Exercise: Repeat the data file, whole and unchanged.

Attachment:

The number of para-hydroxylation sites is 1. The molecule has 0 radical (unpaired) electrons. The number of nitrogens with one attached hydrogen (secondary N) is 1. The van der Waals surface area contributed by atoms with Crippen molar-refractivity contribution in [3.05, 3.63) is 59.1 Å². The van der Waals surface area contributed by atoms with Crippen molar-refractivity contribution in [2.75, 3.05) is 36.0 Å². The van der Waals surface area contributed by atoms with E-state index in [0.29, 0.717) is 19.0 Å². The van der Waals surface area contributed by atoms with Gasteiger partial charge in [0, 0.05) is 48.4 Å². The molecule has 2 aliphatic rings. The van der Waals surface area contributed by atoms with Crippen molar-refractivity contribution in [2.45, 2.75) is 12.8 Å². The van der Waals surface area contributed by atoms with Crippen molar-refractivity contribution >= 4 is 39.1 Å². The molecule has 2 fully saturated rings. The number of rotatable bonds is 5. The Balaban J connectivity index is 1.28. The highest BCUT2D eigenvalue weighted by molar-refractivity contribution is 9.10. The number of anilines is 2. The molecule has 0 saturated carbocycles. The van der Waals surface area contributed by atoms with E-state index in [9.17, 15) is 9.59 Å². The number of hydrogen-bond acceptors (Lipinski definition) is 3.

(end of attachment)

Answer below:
The number of para-hydroxylation sites is 1. The molecule has 0 radical (unpaired) electrons. The number of nitrogens with one attached hydrogen (secondary N) is 1. The van der Waals surface area contributed by atoms with Crippen molar-refractivity contribution in [3.05, 3.63) is 59.1 Å². The van der Waals surface area contributed by atoms with Crippen molar-refractivity contribution in [2.75, 3.05) is 36.0 Å². The van der Waals surface area contributed by atoms with E-state index in [0.29, 0.717) is 19.0 Å². The van der Waals surface area contributed by atoms with Gasteiger partial charge in [0, 0.05) is 48.4 Å². The molecule has 2 aliphatic rings. The van der Waals surface area contributed by atoms with Crippen molar-refractivity contribution in [2.45, 2.75) is 12.8 Å². The van der Waals surface area contributed by atoms with Crippen molar-refractivity contribution >= 4 is 39.1 Å². The molecule has 2 fully saturated rings. The number of rotatable bonds is 5. The Balaban J connectivity index is 1.28. The highest BCUT2D eigenvalue weighted by molar-refractivity contribution is 9.10. The number of anilines is 2. The molecule has 0 saturated carbocycles. The van der Waals surface area contributed by atoms with E-state index in [9.17, 15) is 9.59 Å². The number of hydrogen-bond acceptors (Lipinski definition) is 3.